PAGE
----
Dementia and Sleep

Many elderly adults sleep more inefficiently, spending more time in bed with less actual sleep time. If memory problems start to surface in these individuals, a family member might assume they are suffering early signs of dementia, when in fact a better quality and consolidation of sleep could be a quick fix for the memory problems.
For those who do have dementia, of which the commonest type (70% of cases) is Alzheimer’s (AD), there are fundamental correlative concerns as regards total sleep time and character. Sleep often worsens in being more fragmented and less deep prior to the diagnosis of AD. The fundamental cortical build-up of destructive tau and beta-amyloid plaque, the pathologic process in AD, is in the frontal lobe, exactly where deepest sleep is generated in the brain. Thus, it is no wonder that sleep is less deep and fulfilling in AD patients.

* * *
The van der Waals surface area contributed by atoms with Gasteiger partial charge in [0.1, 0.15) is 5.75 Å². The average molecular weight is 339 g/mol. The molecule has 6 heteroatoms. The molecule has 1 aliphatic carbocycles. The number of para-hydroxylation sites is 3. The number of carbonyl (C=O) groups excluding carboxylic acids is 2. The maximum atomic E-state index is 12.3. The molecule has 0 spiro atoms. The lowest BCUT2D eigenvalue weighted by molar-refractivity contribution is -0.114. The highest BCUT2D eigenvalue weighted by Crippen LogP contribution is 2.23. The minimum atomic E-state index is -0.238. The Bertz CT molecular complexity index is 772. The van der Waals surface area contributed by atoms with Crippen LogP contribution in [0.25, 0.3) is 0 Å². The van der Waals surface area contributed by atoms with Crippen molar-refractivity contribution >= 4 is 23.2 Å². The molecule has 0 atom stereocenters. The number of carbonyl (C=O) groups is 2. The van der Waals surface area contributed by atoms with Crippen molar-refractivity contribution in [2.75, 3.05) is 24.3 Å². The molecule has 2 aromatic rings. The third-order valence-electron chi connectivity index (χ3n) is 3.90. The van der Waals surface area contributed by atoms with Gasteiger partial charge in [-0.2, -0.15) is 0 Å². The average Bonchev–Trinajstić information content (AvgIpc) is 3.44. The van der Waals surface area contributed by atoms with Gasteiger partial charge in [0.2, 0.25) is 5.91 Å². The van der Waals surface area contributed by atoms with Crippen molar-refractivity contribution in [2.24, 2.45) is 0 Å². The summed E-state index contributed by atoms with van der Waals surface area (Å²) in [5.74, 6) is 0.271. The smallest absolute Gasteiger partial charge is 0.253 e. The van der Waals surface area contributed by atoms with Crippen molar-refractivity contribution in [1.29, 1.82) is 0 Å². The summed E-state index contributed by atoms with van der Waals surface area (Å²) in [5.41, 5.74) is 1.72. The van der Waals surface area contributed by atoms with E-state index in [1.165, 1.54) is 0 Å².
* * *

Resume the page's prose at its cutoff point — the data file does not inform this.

A second disturbance is the development of REM sleep behavior disorder (RBD), again often predating the other cognitive and behavioral changes leading to a diagnosis of dementia. See another part of this website for a fuller description of RBD, a troubling sleep disorder. Also, having poorer sleep from AD actually hastens the process of accumulating beta-amyloid, making the AD process advance faster. Finally, poorer quality and shorter duration of sleep increase the risk of developing Alzheimer’s in the first place.
Mander, B. et al, β-amyloid disrupts human NREM slow waves and related hippocampus-dependent memory consolidation” in Nature Neuroscience. Published online June 1, 2015 doi:10.1038/nn.4035
Nedergaard, M., Goldman SA. “Glymphatic failure as a final common pathway to dementia.” Science.. 2020 Oct 2; 370(6512):50-56.
Walker, M. Why we sleep, Simon and Schuster, 2017, pp. 98, 157-9